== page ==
Variety and Inventory Trade-off in Retailing: An Empirical Study
38 Pages Posted: 22 Mar 2021
Date Written: February 24, 2021
We investigate the trade-off between variety and inventory in retailing using a proprietary data set from a bookstore chain. In general, more variety is expected to generate higher traffic to store and higher conversion for incoming customers. Another argument is that too much variety reduces sales due to the confusion it creates in the customers’ minds (choice paradox). Higher variety also implies lower inventory per product due to limited shelf space in the stores. Hence, a critical question for a retailer is to determine where their stores are currently positioned on the variety-sales curve, and whether or not they should increase/decrease variety by extending/cutting the long tail of slow-moving products. We consider number of subcategories, number of products in a subcategory, average inventory per product, and inventory dispersion as measures of, respectively, macro variety, micro variety, inventory depth, and inventory policy effectiveness. We exploit the differences between stores and variations over time to investigate the net impact of variety and inventory on sales of total category and of top-selling products. We control for store traffic and seasonality, and introduce instrumental variables to control for endogeneity of variety and inventory. We find that both micro and macro variety increase total category sales. Further, variety increases sales of the top-selling products as well—a somewhat surprising positive effect of presenting the long-tail of products to customers. We also demonstrate how a retailer can significantly increase its revenue by optimally swapping shelf spaces across product categories based on the estimated category-specific variety effects.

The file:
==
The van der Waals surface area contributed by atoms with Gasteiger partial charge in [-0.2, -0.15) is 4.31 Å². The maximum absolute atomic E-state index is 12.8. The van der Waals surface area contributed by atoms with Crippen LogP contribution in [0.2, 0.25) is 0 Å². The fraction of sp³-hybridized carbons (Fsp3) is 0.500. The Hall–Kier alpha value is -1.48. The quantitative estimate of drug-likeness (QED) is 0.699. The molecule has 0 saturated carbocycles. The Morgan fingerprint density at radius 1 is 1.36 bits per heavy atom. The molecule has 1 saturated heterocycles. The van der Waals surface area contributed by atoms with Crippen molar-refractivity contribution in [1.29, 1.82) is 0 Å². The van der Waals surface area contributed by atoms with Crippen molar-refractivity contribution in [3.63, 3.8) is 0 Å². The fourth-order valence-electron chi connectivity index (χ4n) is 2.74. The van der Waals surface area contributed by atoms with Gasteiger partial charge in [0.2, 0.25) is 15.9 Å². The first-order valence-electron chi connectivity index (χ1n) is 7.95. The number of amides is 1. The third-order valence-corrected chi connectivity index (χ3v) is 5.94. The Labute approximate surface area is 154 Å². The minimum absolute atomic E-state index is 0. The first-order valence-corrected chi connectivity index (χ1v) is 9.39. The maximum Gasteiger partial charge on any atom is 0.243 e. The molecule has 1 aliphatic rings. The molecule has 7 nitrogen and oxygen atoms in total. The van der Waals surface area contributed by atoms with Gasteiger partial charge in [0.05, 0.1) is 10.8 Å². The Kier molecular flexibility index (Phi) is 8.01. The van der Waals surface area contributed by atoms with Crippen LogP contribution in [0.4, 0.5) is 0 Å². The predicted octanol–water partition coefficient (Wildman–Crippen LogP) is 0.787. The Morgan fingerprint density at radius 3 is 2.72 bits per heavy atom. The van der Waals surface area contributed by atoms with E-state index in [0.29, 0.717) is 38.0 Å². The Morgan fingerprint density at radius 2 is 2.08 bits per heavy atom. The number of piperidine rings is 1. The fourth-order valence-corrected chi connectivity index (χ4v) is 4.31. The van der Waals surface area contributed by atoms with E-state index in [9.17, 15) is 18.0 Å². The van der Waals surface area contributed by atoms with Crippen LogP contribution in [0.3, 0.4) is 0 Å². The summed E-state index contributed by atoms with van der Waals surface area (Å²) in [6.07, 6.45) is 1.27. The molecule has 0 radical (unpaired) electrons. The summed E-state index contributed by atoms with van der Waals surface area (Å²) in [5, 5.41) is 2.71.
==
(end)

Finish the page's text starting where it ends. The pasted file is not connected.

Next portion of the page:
Keywords: product variety, inventory, retail, long-tail products, empirical operations
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